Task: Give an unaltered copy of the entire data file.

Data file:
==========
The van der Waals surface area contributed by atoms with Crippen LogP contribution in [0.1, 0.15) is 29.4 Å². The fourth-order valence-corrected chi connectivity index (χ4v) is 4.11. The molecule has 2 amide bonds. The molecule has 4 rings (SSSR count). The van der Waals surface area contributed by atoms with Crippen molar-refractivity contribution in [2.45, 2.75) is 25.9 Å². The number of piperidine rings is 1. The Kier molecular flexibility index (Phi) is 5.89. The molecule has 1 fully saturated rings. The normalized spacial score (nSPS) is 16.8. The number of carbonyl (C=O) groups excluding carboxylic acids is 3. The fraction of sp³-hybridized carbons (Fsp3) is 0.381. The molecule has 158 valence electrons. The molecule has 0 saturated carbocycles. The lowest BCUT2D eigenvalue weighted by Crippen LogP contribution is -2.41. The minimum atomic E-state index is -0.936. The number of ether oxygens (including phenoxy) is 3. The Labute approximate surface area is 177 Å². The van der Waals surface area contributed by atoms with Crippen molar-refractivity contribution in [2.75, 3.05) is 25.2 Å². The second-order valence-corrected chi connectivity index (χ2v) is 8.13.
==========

The van der Waals surface area contributed by atoms with Crippen LogP contribution in [0.1, 0.15) is 29.4 Å². The fourth-order valence-corrected chi connectivity index (χ4v) is 4.11. The molecule has 2 amide bonds. The molecule has 4 rings (SSSR count). The van der Waals surface area contributed by atoms with Crippen molar-refractivity contribution in [2.45, 2.75) is 25.9 Å². The number of piperidine rings is 1. The Kier molecular flexibility index (Phi) is 5.89. The molecule has 1 fully saturated rings. The normalized spacial score (nSPS) is 16.8. The number of carbonyl (C=O) groups excluding carboxylic acids is 3. The fraction of sp³-hybridized carbons (Fsp3) is 0.381. The molecule has 158 valence electrons. The molecule has 0 saturated carbocycles. The lowest BCUT2D eigenvalue weighted by Crippen LogP contribution is -2.41. The minimum atomic E-state index is -0.936. The number of ether oxygens (including phenoxy) is 3. The Labute approximate surface area is 177 Å². The van der Waals surface area contributed by atoms with Crippen molar-refractivity contribution in [2.75, 3.05) is 25.2 Å². The second-order valence-corrected chi connectivity index (χ2v) is 8.13.